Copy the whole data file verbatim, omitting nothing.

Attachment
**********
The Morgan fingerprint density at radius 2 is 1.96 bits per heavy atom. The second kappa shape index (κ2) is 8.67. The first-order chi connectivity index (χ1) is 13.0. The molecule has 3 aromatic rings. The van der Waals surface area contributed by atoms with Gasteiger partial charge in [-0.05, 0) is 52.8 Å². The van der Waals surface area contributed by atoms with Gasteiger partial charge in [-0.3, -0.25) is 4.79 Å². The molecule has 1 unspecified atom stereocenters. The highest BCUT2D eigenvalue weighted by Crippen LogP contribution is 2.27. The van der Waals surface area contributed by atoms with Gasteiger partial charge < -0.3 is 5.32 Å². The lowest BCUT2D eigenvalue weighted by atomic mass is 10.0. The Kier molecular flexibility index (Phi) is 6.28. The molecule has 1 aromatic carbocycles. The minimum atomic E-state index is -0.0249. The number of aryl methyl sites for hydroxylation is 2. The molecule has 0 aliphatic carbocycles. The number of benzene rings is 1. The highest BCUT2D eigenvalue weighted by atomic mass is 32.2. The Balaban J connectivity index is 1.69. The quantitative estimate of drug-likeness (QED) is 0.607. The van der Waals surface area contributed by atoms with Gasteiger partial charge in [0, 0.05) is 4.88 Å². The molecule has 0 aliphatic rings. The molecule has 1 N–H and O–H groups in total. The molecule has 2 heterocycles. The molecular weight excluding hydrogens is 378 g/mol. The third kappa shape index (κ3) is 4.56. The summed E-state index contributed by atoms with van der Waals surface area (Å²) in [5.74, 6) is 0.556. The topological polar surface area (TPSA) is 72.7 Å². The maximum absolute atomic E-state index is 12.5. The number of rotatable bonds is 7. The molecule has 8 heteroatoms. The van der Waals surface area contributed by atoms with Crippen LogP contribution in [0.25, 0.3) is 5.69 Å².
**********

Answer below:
The Morgan fingerprint density at radius 2 is 1.96 bits per heavy atom. The second kappa shape index (κ2) is 8.67. The first-order chi connectivity index (χ1) is 13.0. The molecule has 3 aromatic rings. The van der Waals surface area contributed by atoms with Gasteiger partial charge in [-0.05, 0) is 52.8 Å². The van der Waals surface area contributed by atoms with Gasteiger partial charge in [-0.3, -0.25) is 4.79 Å². The molecule has 1 unspecified atom stereocenters. The highest BCUT2D eigenvalue weighted by Crippen LogP contribution is 2.27. The van der Waals surface area contributed by atoms with Gasteiger partial charge < -0.3 is 5.32 Å². The lowest BCUT2D eigenvalue weighted by atomic mass is 10.0. The Kier molecular flexibility index (Phi) is 6.28. The molecule has 1 aromatic carbocycles. The minimum atomic E-state index is -0.0249. The number of aryl methyl sites for hydroxylation is 2. The molecule has 0 aliphatic carbocycles. The number of benzene rings is 1. The highest BCUT2D eigenvalue weighted by atomic mass is 32.2. The Balaban J connectivity index is 1.69. The quantitative estimate of drug-likeness (QED) is 0.607. The van der Waals surface area contributed by atoms with Gasteiger partial charge in [0, 0.05) is 4.88 Å². The molecule has 0 aliphatic rings. The molecule has 1 N–H and O–H groups in total. The molecule has 2 heterocycles. The molecular weight excluding hydrogens is 378 g/mol. The third kappa shape index (κ3) is 4.56. The summed E-state index contributed by atoms with van der Waals surface area (Å²) in [5.74, 6) is 0.556. The topological polar surface area (TPSA) is 72.7 Å². The maximum absolute atomic E-state index is 12.5. The number of rotatable bonds is 7. The molecule has 8 heteroatoms. The van der Waals surface area contributed by atoms with Crippen LogP contribution in [0.25, 0.3) is 5.69 Å².